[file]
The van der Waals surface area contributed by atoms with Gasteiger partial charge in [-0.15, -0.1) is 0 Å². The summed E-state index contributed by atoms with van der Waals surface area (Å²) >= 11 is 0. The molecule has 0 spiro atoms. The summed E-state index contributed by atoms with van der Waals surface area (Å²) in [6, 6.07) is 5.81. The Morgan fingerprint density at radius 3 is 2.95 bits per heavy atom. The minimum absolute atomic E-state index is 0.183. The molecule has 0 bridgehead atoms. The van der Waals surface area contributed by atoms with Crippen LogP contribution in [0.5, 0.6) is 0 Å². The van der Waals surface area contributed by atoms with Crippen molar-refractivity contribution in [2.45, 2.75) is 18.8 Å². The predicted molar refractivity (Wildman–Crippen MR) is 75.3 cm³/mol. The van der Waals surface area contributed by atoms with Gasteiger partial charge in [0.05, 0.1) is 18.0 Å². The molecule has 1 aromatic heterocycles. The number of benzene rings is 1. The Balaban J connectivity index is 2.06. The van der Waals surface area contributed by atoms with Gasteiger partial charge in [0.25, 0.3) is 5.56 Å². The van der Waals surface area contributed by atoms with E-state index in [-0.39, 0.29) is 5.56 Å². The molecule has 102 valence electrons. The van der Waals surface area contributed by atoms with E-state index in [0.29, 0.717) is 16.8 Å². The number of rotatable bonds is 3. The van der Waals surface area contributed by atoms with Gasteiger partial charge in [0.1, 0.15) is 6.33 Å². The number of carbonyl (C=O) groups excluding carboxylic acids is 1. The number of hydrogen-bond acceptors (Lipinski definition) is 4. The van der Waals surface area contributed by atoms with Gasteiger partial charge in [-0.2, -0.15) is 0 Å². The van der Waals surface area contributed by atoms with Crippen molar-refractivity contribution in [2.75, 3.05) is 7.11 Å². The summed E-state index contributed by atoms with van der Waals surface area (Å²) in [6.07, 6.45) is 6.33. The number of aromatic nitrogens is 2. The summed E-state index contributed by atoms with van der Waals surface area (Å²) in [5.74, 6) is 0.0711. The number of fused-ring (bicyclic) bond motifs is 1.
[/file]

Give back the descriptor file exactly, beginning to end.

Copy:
The van der Waals surface area contributed by atoms with Gasteiger partial charge in [-0.15, -0.1) is 0 Å². The summed E-state index contributed by atoms with van der Waals surface area (Å²) >= 11 is 0. The molecule has 0 spiro atoms. The summed E-state index contributed by atoms with van der Waals surface area (Å²) in [6, 6.07) is 5.81. The Morgan fingerprint density at radius 3 is 2.95 bits per heavy atom. The minimum absolute atomic E-state index is 0.183. The molecule has 0 bridgehead atoms. The van der Waals surface area contributed by atoms with Crippen LogP contribution in [0.5, 0.6) is 0 Å². The van der Waals surface area contributed by atoms with Crippen molar-refractivity contribution in [2.45, 2.75) is 18.8 Å². The predicted molar refractivity (Wildman–Crippen MR) is 75.3 cm³/mol. The van der Waals surface area contributed by atoms with Gasteiger partial charge in [0.05, 0.1) is 18.0 Å². The molecule has 1 aromatic heterocycles. The number of benzene rings is 1. The Balaban J connectivity index is 2.06. The van der Waals surface area contributed by atoms with Gasteiger partial charge in [0.25, 0.3) is 5.56 Å². The van der Waals surface area contributed by atoms with E-state index in [-0.39, 0.29) is 5.56 Å². The molecule has 102 valence electrons. The van der Waals surface area contributed by atoms with E-state index in [0.29, 0.717) is 16.8 Å². The number of rotatable bonds is 3. The van der Waals surface area contributed by atoms with Gasteiger partial charge in [0.1, 0.15) is 6.33 Å². The number of carbonyl (C=O) groups excluding carboxylic acids is 1. The number of hydrogen-bond acceptors (Lipinski definition) is 4. The van der Waals surface area contributed by atoms with Gasteiger partial charge in [-0.2, -0.15) is 0 Å². The van der Waals surface area contributed by atoms with Crippen molar-refractivity contribution in [2.75, 3.05) is 7.11 Å². The summed E-state index contributed by atoms with van der Waals surface area (Å²) in [6.07, 6.45) is 6.33. The number of aromatic nitrogens is 2. The summed E-state index contributed by atoms with van der Waals surface area (Å²) in [5.74, 6) is 0.0711. The number of fused-ring (bicyclic) bond motifs is 1.